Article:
Business Solutions with SAP

9 Games ERP Consultants Play

January 14th, 2013 by

ERP Consultant Games

Most in the ERP industry agree that software consultants can play a major role in helping their clients successfully implement a new ERP package. While some consulting firms have more expertise than others do, at least most firms try to operate with their client’s best interest in mind.

However, there are many firms within the ERP industry that are outright thieves. They will not hesitate to take advantage of their clients in order to pad their own wallets. In fact, some firms are so good at this it has become part of their standard operating procedures.

Clients that are educated and aware of the games consulting firms play can save themselves a few headaches and a lot of money. Below are some of their tricks to watch out for.

1)      The “Bait and Switch” Routine

During the sales process, this is when certain consultants are brought in to display the expertise within the firm. They may know best practices and the software, but it might be the last time you ever see them.

2)      Resumes: Lies and Half-Truths  

Outright falsification of consultant resumes is more common than you think. In addition, many resumes presented by the firm are not really resumes, but vague “profiles” that lack detail and read like sales literature.

3)      “Lowballing” the Quote

This is the oldest trick in the book, yet surprisingly many clients continue to fall into this trap. For example, all consultants know that for time and material quotes the actual implementation costs are usually much higher.  Also, most fixed price quotes are only fixed until further notice.  When the client wants to make only minor changes in the project scope, they are hit with expensive change orders. The change order costs are usually 100% greater than the actual time for the consultants to perform the work.

4)      The “Best” Implementation Tools & Methods

Most firms claim to have the very best implementation methods and tools available. However, do not be surprised when their consultants run off and do something entirely different during the project. Maybe the tools are not so great; otherwise, their consultants would use them!

5)      The Less You Know – The More Money They Make

For some firms, a potential client that has ill-conceived project objectives, an undefined scope, or lacks basic knowledge of ERP; is considered a gold mine. The idea is to gloss over these “minor” details until after the client signs the contract.

6)      Marquee Accounts for Reference Checks

When a potential client asks for a list of the firm’s other clients for a reference check, many firms provide only their “marquee accounts”. These accounts are compensated by the firm in some form for being a reference. Therefore, do not expect these clients to mention anything bad about the firm.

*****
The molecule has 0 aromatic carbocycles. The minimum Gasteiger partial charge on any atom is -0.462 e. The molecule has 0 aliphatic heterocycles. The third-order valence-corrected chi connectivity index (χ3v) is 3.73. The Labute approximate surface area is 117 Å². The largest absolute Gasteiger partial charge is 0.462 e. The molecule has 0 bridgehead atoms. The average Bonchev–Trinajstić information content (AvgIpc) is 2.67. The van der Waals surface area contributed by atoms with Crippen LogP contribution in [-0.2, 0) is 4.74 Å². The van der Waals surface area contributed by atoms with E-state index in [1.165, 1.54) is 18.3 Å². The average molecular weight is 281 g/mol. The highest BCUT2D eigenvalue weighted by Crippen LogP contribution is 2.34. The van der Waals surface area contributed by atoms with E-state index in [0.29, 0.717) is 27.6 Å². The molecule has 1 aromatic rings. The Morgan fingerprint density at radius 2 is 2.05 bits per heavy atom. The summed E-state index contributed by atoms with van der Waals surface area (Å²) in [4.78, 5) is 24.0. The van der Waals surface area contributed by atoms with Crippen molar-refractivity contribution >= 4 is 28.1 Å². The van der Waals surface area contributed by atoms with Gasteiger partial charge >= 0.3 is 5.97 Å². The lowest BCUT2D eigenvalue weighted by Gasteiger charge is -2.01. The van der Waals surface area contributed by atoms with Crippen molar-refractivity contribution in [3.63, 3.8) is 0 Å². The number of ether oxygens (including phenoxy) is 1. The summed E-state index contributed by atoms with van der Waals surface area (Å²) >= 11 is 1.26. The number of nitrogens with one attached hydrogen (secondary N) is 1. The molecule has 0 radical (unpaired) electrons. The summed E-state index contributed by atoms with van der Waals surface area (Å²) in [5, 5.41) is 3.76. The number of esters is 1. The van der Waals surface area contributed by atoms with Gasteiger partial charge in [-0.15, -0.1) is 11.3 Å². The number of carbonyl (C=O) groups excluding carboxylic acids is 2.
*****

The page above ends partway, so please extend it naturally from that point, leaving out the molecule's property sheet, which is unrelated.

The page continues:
7)      Not Enough Time and Talent

Most consulting firms would love to “camp out” on your ERP project. One way to do this is convince the client that the organization lacks the right employees for the project. Also, some firms too easily support the premise that the client’s best employees have other tasks to perform that are more important than an ERP project. That is, “No need to get your hands dirty. Our consultants will do the project for you.”  

8)      “Add-on” Services 

Once consultants get their foot in the door, many try to sell their clients additional services. These include more consultants for readiness assessments, change management programs, best practices, and other services you may not truly need. Also, do not be surprised when your consultants push for software functionality that was originally out-of-scope. 

9)      The Promise of Software Knowledge Transfer

Most firms state that one of their goals is to “work themselves off the project” by transferring software knowledge to the client. However, nine times out of ten, if it is going to happen, the client must force the issue. Considering their hourly rates, what incentives do consultants have to transfer software knowledge?

This guest post is by Steven Phillips, author of the Street Smart ERP blog and the new book Control Your ERP Destiny.

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Guest Worker IT Firms Crash Then Burn When Investigating Visa Fraud

June 11th, 2012 by
SAP Consulting Fraud

Guest Worker Consulting Fraud

Recently a gentleman by the name of Jack Palmer blew the lid on the entire Guest Worker scam at InfoSys.  Anyone who has worked hard to establish their career in SAP (or other IT areas) the old fashioned way, through hard work and perseverance, owes this man a huge debt of gratitude.  He literally exposed the entire fraud and scam of the whole guest worker program by showing how one of the biggest guest worker companies routinely commits fraud.  Mr. Palmer’s case tells the story of how the guest worker program is abused and misused and even defrauds U.S. taxpayers.  His complaint even alleges how they believe Americans are stupid for allowing them to get away with it. 

In a statement to the Senate Judiciary Subcommittee on Immigration, Refugees and Border Security on Tuesday, Jay Palmer, the whistleblower at Infosys, said the company “intentionally violated our visa and tax laws for the purpose of increasing revenues.” Mr. Palmer accused Infosys of frequently violating U.S. visa laws and of staffing multiple client projects with illegal employees, including at Goldman Sachs, American Express, Wal-Mart and Johnson Control, among others [FN6].

It is worthwhile to note for the SAP crowd that several of those big name customers are SAP shops as well.

Mr. Palmer’s willingness to stand up to the guest worker fraud has caused the Department of Justice and the U.S. Attorney’s office to look into the practices of several  Indian guest worker firms who have “unusual” practices related to U.S. IT projects.

In my opinion this has been a very, very long time in coming and maybe only serious prison time will discourage some of the routine abuses of the system.  Please bear in mind that unlike some of my counterparts I could care less about the number of guest workers as long as the FRAUD is stopped.  I don’t mind competing with the very best in the world but I am tired of cleaning up messes from fakes, “freshers” and wannabees.  Enterprise projects are hard enough already and in my opinion it is because of the massive and widespread resume fraud and consulting fraud.  As a result few companies realize the benefits of properly implemented enterprise applications.